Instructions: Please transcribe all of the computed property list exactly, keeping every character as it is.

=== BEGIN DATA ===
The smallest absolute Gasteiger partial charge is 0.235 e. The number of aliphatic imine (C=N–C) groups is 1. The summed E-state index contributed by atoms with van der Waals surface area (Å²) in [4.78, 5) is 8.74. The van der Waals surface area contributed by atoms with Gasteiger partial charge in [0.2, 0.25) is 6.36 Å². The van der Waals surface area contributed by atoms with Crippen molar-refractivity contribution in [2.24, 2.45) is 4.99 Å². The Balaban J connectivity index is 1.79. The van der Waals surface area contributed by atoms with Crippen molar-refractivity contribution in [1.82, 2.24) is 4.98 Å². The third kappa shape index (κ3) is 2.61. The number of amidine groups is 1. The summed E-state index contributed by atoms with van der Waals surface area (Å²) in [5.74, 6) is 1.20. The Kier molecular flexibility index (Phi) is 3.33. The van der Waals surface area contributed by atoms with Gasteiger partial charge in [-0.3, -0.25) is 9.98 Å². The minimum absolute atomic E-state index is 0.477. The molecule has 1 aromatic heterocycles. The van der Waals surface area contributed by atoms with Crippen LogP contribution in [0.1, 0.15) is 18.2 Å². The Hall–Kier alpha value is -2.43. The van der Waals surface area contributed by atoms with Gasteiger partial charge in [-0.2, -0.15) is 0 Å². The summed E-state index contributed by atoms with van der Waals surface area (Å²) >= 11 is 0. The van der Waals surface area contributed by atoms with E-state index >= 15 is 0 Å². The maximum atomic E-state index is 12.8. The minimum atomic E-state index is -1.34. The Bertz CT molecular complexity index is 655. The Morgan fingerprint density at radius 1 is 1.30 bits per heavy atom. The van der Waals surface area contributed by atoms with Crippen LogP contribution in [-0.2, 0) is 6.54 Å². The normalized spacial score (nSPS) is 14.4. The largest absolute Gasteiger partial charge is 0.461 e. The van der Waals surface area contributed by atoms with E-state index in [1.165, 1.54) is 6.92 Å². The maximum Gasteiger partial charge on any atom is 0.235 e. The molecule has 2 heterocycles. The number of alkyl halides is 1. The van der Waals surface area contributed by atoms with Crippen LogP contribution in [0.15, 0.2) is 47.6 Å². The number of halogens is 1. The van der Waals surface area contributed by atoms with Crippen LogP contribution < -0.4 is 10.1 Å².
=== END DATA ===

The smallest absolute Gasteiger partial charge is 0.235 e. The number of aliphatic imine (C=N–C) groups is 1. The summed E-state index contributed by atoms with van der Waals surface area (Å²) in [4.78, 5) is 8.74. The van der Waals surface area contributed by atoms with Gasteiger partial charge in [0.2, 0.25) is 6.36 Å². The van der Waals surface area contributed by atoms with Crippen molar-refractivity contribution in [2.24, 2.45) is 4.99 Å². The Balaban J connectivity index is 1.79. The van der Waals surface area contributed by atoms with Crippen molar-refractivity contribution in [1.82, 2.24) is 4.98 Å². The third kappa shape index (κ3) is 2.61. The number of amidine groups is 1. The summed E-state index contributed by atoms with van der Waals surface area (Å²) in [5.74, 6) is 1.20. The Kier molecular flexibility index (Phi) is 3.33. The van der Waals surface area contributed by atoms with Gasteiger partial charge in [-0.3, -0.25) is 9.98 Å². The minimum absolute atomic E-state index is 0.477. The molecule has 1 aromatic heterocycles. The van der Waals surface area contributed by atoms with Crippen LogP contribution in [0.1, 0.15) is 18.2 Å². The Hall–Kier alpha value is -2.43. The van der Waals surface area contributed by atoms with Gasteiger partial charge in [-0.2, -0.15) is 0 Å². The summed E-state index contributed by atoms with van der Waals surface area (Å²) >= 11 is 0. The van der Waals surface area contributed by atoms with E-state index >= 15 is 0 Å². The maximum atomic E-state index is 12.8. The minimum atomic E-state index is -1.34. The Bertz CT molecular complexity index is 655. The Morgan fingerprint density at radius 1 is 1.30 bits per heavy atom. The van der Waals surface area contributed by atoms with Crippen LogP contribution in [-0.2, 0) is 6.54 Å². The normalized spacial score (nSPS) is 14.4. The largest absolute Gasteiger partial charge is 0.461 e. The van der Waals surface area contributed by atoms with E-state index in [1.165, 1.54) is 6.92 Å². The maximum Gasteiger partial charge on any atom is 0.235 e. The molecule has 2 heterocycles. The number of alkyl halides is 1. The van der Waals surface area contributed by atoms with Crippen LogP contribution in [0.15, 0.2) is 47.6 Å². The number of halogens is 1. The van der Waals surface area contributed by atoms with Crippen LogP contribution < -0.4 is 10.1 Å².